First and Second of the Third Way: Tony Blair and Peter Mandelson felt obliged to destroy the British Labour Party in order to save it. This is precisely NOT what David Shearer and his team should do.
TONY BLAIR transformed the British Labour Party by means of root-and-branch reform. His priorities were as clear as they were ruthless. Disable the party. Re-write its rule-book. And, most importantly, make sure Labour’s MPs were accountable to nobody but themselves.
Blair’s reforms were driven by the strategic thinking of his chief henchman, Peter Mandelson. In essence, Mandelson’s strategy boiled down to just three, fundamental, political insights:
One. Since the British working-class has no serious political alternative to Labour, the party can safely ignore its interests.
Two. Since no party can be elected without the support of the British middle-classes, and since these have multiple electoral options, Labour must not, under any circumstances, advance policies that might upset middle-class voters.
Three. To retain the support of middle-class voters, Labour must never allow its political rivals to out-bid it on matters relating to “sound” economic and social policy.
Blair’s and Mandelson’s strategy made a brutal kind of sense in the light of the British Labour Party’s recent history, and within the wider context of British electoral politics.
The party had endured years of bitter factional strife, with those who regarded Labour as the last bastion of working-class resistance to Thatcherism fighting a desperate rear-guard action against the bleak electoral logic of the “modernisers” analysis.
That logic was, of course, underpinned by the First-Past-the-Post electoral system, which allowed the Conservative Party to win large parliamentary majorities in spite of attracting considerably less than half of the popular vote.
Labour’s “modernisers” also had to factor-in the impact of globalisation on the size of Britain’s industrial working-class (the core of both the traditional Labour vote and the more militant trade unions) and the more recent ideological triumph of capitalism over its Soviet rival.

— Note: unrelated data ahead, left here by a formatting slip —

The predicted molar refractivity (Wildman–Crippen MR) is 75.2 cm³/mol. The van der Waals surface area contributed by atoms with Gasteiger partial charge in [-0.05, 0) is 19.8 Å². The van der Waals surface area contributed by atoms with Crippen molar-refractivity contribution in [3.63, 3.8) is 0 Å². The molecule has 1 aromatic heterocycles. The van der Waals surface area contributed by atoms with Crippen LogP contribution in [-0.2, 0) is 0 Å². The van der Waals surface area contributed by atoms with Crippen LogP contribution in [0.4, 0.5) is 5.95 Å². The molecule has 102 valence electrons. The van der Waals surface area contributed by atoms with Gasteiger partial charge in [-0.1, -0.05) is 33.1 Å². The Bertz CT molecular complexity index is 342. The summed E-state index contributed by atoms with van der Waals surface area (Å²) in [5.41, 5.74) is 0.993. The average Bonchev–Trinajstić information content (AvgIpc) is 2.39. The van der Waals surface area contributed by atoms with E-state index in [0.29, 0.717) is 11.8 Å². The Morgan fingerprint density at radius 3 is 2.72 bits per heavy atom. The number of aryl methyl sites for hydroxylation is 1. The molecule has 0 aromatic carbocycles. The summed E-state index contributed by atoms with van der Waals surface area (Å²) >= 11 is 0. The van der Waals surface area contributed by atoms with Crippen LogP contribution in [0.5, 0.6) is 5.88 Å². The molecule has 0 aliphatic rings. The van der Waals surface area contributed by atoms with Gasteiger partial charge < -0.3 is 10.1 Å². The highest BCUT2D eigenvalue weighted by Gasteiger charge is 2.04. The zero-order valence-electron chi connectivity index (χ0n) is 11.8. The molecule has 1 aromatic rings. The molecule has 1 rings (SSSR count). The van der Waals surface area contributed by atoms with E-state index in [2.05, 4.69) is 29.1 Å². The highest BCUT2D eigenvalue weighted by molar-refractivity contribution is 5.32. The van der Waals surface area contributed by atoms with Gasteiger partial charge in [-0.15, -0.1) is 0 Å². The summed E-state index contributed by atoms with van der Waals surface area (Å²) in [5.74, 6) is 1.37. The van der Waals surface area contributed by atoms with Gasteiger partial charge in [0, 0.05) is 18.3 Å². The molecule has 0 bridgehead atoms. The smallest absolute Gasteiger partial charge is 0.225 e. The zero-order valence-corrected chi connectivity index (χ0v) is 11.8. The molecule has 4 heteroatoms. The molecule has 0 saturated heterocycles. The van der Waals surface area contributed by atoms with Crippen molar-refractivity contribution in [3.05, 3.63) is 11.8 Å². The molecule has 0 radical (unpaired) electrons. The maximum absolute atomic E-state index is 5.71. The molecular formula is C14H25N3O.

IN 2011, the strategic choices confronting the New Zealand Labour Party’s new leader, David Shearer, are very different to those which taxed Tony Blair in the mid-1990s.
Rather than a fractious, activist and openly antagonistic party organisation, Mr Shearer inherits a party in which rank-and-file members have sunk to the level of what one wit describes as “MP fan clubs”. At its upper levels, the party is caught in the grip of a sclerotic, self-selecting oligarchy based in Labour’s insular and largely unaccountable sector-groups. In effect, Mr Shearer’s Labour Party is rapidly disabling itself. His first and most urgent priority is to kick it back into life.
To do this he must, like Blair, re-write Labour’s rule-book. Not to marginalise the party and insulate the caucus from its influence, but to do exactly the opposite. Mr Shearer needs to grow his party. At 6,000 members, Labour is only slightly bigger than the Greens. If it is to re-claim the Treasury Benches it must once again become a mass party, with a membership measured in the tens-of-thousands. And that cannot happen unless those members are equipped with real powers. These include the power to determine (and not merely “contribute” to the making of) party policy. The power to choose and rank the people on Labour’s Party List – as the Green Party members do. And, lastly, the power to choose their party’s leader. (Either directly, by a postal ballot of the whole membership, or, as the British do, through an electoral college composed of the rank-and-file, affiliated organisations, and the Parliamentary Caucus.)
Unless Mr Shearer moves swiftly to force rule-changes along these lines, all of his rhetoric about wanting to “listen” to New Zealanders will ring hollow. The most effective way to “hear” what ordinary Kiwis have to say about their country’s future, is to encourage them to join your political party by promising to translate their ideas into policy. Mr Shearer needs to convince the tens-of-thousands of Labour members who have walked away from the party that he’s committed to a future in which rank-and-file votes not only shape what Labour stands for, but who stands for Labour.
The fate of Damien O’Connor points the way. Rejecting the influence of Labour’s oligarchs over the content and ranking of the Party List, Mr O’Connor staked his future on an all-or-nothing bid for the West Coast-Tasman seat. The Coasters were only too happy to reward his courage. On 26 November, alone of all Labour’s candidates, it was Mr O’Connor who took a seat off the National Party – and by a handsome majority.
Mr Shearer has another great advantage over Tony Blair. He’s assumed Labour’s leadership in a world embittered and angry at neoliberalism’s botched ideological recipes. In 1998 Peter Mandelson infamously remarked that Labour was “intensely relaxed about people getting filthy rich”. In 2011, far too many people are drowning in the rich’s filth for any sensible Labour leader to utter such dangerous apostasy.
To win in 2014, David Shearer need only steer Labour in precisely the opposite direction to that of Tony Blair.
This essay was originally published in The Press of Tuesday, 20 December 2011.